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  • 1.
    Jonsson, Inger M.
    et al.
    Örebro University, Department of Restaurant & Culinary Arts. Department of Public Health, Örebro County Council, Sweden, Örebro, Sweden; Nordic School of Public Health, Gothenburg, Sweden .
    Wallin, Anne-Marie
    Department of Public Health, Örebro County Council, Sweden, Örebro, Sweden.
    Hallberg, Lillemor R.-M.
    Nordic School of Public Health, Gothenburg, Sweden .
    Gustafsson, Inga-Britt
    Örebro University, Department of Restaurant & Culinary Arts.
    Choice of food and food traditions in pre-war Bosnia-Herzegovina: focus goup interviews with immigrant women in Sweden2002In: Ethnicity and Health, ISSN 1355-7858, E-ISSN 1465-3419, Vol. 7, no 3, p. 149-161Article in journal (Refereed)
    Abstract [en]

    Objectives: Immigrants in Sweden have on average poorer health than native Swedes, including the risk of nutritional problems. In Sweden's multicultural society there is a need for increased knowledge about eating habits in public health work within health and education. A survey of refugees from Bosnia-Herzegovina living in Sweden was undertaken to describe the choice of food and food traditions in pre-war Bosnia. The purpose was to introduce the subject of food, health and migration into public health work and develop culture-adapted food and health advice.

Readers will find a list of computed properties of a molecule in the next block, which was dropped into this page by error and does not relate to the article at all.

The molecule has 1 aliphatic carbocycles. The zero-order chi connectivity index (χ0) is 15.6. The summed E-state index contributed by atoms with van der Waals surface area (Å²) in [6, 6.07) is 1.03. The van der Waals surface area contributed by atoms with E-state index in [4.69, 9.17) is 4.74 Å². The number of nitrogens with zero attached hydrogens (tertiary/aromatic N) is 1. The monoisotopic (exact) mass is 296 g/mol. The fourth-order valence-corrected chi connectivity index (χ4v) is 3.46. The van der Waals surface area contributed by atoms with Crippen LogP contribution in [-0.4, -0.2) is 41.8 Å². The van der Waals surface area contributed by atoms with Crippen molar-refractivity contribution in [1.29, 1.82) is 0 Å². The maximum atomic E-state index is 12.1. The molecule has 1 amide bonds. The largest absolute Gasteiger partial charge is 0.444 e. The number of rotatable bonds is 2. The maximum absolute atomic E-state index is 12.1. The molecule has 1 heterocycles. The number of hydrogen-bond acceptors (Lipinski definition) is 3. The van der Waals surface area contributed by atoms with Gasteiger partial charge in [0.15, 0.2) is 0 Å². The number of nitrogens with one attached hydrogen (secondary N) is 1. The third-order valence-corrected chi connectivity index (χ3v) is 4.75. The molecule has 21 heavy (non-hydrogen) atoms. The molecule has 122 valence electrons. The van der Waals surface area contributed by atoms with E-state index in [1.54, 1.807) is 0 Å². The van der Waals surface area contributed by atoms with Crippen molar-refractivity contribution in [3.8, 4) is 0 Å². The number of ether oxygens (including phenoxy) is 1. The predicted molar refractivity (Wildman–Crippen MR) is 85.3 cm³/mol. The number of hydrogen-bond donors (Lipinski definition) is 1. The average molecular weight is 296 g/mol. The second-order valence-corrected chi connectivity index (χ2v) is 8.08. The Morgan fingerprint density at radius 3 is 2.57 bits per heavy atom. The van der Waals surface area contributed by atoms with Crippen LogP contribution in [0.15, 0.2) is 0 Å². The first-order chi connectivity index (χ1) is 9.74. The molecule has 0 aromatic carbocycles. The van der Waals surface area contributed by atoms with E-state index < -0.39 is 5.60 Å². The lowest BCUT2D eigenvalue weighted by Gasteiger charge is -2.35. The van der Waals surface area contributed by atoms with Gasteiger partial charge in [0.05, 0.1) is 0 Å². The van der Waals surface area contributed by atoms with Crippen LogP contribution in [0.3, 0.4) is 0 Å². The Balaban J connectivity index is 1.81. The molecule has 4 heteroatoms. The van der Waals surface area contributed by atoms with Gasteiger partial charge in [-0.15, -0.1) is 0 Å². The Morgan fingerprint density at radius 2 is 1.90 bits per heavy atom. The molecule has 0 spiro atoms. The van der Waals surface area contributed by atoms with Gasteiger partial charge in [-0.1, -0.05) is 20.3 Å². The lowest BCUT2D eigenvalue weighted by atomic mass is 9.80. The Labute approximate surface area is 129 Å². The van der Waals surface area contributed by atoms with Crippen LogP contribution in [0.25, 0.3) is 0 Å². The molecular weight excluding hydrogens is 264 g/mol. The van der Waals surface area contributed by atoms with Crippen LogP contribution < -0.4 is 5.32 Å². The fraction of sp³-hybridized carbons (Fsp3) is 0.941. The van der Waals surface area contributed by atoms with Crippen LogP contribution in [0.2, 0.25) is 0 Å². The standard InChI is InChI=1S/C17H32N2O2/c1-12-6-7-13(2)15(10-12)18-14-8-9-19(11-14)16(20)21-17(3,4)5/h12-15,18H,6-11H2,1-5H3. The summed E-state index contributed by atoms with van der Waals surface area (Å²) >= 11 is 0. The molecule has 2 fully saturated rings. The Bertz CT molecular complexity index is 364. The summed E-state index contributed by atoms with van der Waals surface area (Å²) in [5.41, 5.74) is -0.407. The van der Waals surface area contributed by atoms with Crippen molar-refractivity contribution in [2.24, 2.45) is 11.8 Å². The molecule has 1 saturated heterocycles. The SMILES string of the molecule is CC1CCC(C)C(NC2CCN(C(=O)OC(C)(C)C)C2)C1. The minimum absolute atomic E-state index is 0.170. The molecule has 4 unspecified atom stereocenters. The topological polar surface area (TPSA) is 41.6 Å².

Design: Focus-group interviews were undertaken with a total of 20 women refugees from Bosnia-Herzegovina.

    Results: Qualitative data analysis identified a large consumption of bread as a staple food with meat, vegetables, milk, cheese, legumes, egg and fish as additions. Self-sufficiency was noted with milk souring, jam making and the production of sweet fruit drinks. Home made cheese and drying or smoking of meat were common methods of food storage. In child rearing, breast-feeding for 6-8 months was most common. Home made breast milk replacements were made from semolina, rice and 'petit biscuits'.

    Conclusion: Several important factors need to be taken into account when giving culturally adapted food and health advice to Bosnian families, such as encouraging bread, vegetable and legume consumption and giving advice on substituting sweet fruit drinks for natural fruit. One should be conscious of how religious beliefs as well as socio-cultural, historical, ecological, economical and psychological influences may guide food choices.

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